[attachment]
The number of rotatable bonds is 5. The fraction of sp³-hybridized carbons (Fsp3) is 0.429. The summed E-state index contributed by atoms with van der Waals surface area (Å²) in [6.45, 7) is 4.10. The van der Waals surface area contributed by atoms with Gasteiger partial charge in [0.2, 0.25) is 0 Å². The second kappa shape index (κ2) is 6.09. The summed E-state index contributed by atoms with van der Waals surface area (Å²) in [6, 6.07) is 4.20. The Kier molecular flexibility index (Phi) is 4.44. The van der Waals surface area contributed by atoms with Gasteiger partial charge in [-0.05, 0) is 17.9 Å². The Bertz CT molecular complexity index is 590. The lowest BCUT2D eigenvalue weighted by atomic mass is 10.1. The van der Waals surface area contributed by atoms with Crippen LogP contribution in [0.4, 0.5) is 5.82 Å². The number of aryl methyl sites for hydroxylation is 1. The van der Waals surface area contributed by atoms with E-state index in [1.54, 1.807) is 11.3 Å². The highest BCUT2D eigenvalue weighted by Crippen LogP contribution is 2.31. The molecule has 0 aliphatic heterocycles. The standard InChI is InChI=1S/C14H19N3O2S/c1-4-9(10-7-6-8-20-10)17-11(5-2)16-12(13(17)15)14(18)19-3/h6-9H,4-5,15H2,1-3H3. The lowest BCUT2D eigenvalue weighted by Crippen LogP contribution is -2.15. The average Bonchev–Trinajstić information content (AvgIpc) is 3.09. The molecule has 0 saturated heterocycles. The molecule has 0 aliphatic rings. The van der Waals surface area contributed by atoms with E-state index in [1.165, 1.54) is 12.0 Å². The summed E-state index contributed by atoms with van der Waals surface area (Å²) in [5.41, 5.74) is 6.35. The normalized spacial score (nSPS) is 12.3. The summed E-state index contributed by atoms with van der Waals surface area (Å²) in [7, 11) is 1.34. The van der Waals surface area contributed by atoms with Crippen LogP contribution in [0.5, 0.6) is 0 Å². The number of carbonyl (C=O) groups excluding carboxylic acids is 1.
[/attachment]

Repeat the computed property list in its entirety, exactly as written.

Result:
The number of rotatable bonds is 5. The fraction of sp³-hybridized carbons (Fsp3) is 0.429. The summed E-state index contributed by atoms with van der Waals surface area (Å²) in [6.45, 7) is 4.10. The van der Waals surface area contributed by atoms with Gasteiger partial charge in [0.2, 0.25) is 0 Å². The second kappa shape index (κ2) is 6.09. The summed E-state index contributed by atoms with van der Waals surface area (Å²) in [6, 6.07) is 4.20. The Kier molecular flexibility index (Phi) is 4.44. The van der Waals surface area contributed by atoms with Gasteiger partial charge in [-0.05, 0) is 17.9 Å². The Bertz CT molecular complexity index is 590. The lowest BCUT2D eigenvalue weighted by atomic mass is 10.1. The van der Waals surface area contributed by atoms with Crippen LogP contribution in [0.4, 0.5) is 5.82 Å². The number of aryl methyl sites for hydroxylation is 1. The van der Waals surface area contributed by atoms with E-state index in [1.54, 1.807) is 11.3 Å². The highest BCUT2D eigenvalue weighted by Crippen LogP contribution is 2.31. The molecule has 0 aliphatic heterocycles. The standard InChI is InChI=1S/C14H19N3O2S/c1-4-9(10-7-6-8-20-10)17-11(5-2)16-12(13(17)15)14(18)19-3/h6-9H,4-5,15H2,1-3H3. The lowest BCUT2D eigenvalue weighted by Crippen LogP contribution is -2.15. The average Bonchev–Trinajstić information content (AvgIpc) is 3.09. The molecule has 0 saturated heterocycles. The molecule has 0 aliphatic rings. The van der Waals surface area contributed by atoms with E-state index in [1.165, 1.54) is 12.0 Å². The summed E-state index contributed by atoms with van der Waals surface area (Å²) in [5.41, 5.74) is 6.35. The normalized spacial score (nSPS) is 12.3. The summed E-state index contributed by atoms with van der Waals surface area (Å²) in [7, 11) is 1.34. The van der Waals surface area contributed by atoms with Crippen LogP contribution in [0.5, 0.6) is 0 Å². The number of carbonyl (C=O) groups excluding carboxylic acids is 1.